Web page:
The U.S. Senate passed the Travel Promotion Act by a vote 78-18 (4 not voting) on Thursday, February 25, 2010. And President Obama is expected to sign it within days.

While some view this as a history win for the U.S. tourism industry – and it’s certainly important for the U.S. to take steps to enhance its reputation for international business travel and tourism, the decision does come with a price.

If approved by the President, the bill will be signed into law and international travelers from each of the 35 Visa Waiver Program countries visiting the U.S. will be charged a US$10 fee once every two years.

As explained in my commentary about the U.S. Travel Promotion Act, those who sponsored this legislation really haven’t provided sufficient justification for placing a new travel fee upon international visitors – they spent about US$122 billion in the U.S. during their travels in 2010 (and a down economy).

International business travelers account for about 15% of total spend – or roughly US$18.3 billion in 2010. Since the new fee will impact about 30% of international travelers, according to data from the U.S. Travel Association, those who spend about US$2.74 billion in business travel and meetings last year will also be asked to contribute another US$10 per person to pay for this new legislation which is designed to establish a marketing campaign for the U.S. for the first time.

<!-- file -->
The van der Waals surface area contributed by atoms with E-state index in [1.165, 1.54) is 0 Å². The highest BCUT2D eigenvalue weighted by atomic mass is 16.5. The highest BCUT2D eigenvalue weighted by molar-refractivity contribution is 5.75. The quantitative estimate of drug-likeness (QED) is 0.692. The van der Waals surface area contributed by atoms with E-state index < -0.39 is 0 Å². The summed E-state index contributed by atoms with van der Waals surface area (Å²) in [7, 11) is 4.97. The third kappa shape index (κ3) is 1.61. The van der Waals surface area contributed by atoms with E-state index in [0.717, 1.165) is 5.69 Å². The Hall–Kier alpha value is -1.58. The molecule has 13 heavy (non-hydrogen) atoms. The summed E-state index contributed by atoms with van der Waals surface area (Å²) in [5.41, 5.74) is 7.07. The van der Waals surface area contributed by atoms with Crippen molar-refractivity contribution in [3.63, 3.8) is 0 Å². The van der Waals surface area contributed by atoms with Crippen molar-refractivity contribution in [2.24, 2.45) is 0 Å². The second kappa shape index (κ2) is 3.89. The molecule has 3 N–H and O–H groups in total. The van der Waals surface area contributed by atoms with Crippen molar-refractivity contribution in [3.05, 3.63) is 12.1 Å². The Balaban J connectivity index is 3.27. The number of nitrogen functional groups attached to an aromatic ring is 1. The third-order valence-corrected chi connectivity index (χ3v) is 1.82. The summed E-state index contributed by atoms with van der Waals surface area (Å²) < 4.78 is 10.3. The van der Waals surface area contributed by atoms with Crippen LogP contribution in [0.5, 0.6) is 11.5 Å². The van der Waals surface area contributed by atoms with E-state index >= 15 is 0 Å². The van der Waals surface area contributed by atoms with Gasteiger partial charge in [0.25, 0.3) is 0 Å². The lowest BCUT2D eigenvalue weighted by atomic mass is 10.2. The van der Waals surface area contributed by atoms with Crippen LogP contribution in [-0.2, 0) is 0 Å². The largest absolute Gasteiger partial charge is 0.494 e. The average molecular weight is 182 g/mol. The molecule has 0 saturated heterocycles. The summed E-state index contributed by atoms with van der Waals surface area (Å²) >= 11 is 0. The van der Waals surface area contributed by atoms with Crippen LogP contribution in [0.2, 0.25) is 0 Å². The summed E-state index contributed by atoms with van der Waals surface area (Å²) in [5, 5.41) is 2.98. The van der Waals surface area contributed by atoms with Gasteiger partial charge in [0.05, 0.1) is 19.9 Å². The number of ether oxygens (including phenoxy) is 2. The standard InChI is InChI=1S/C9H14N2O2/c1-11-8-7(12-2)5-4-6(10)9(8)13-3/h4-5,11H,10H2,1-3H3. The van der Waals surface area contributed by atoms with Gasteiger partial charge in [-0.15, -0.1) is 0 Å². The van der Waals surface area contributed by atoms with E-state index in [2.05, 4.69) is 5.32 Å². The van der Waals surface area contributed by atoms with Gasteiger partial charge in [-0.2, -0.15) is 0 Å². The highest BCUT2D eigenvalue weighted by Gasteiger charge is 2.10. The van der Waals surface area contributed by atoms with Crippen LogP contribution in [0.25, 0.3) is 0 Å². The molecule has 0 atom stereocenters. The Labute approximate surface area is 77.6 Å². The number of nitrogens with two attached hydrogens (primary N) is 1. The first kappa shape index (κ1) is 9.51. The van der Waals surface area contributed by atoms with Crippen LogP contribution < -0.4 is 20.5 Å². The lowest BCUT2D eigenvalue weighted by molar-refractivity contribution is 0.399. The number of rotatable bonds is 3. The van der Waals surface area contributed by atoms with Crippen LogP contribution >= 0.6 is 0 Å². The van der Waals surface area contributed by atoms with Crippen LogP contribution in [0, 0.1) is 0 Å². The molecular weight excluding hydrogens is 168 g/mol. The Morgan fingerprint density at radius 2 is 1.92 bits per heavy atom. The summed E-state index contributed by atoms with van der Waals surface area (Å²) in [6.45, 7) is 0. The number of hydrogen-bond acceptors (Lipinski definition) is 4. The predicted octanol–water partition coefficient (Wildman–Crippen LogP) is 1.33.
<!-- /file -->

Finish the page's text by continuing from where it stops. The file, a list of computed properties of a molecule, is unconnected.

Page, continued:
The argument is that this will create new jobs for the U.S. However, the fees are designed to generate roughly US$100 million, and total revenues for international travel in 2010 were down, so the U.S. economy lost many more jobs in the hospitality industry than this will replace. Revenues declined by about 15% vs. 2009 levels, according to data from the U.S. Office of Travel & Tourism Industries.

In addition, the U.S. does risk alienating individuals and governments from some of the 35 Visa Waiver Program countries who may opt to visit elsewhere and/or establish retaliatory fees upon U.S. international visitors to their countries. If that happens, it ultimately becomes a new tax on U.S. travelers — especially if separate fees are established by every country. Many more Americans visit those countries either individually or collective than a single fee/visit charged for entering the U.S.

Originally Published February 26, 2010; updated March 4, 2010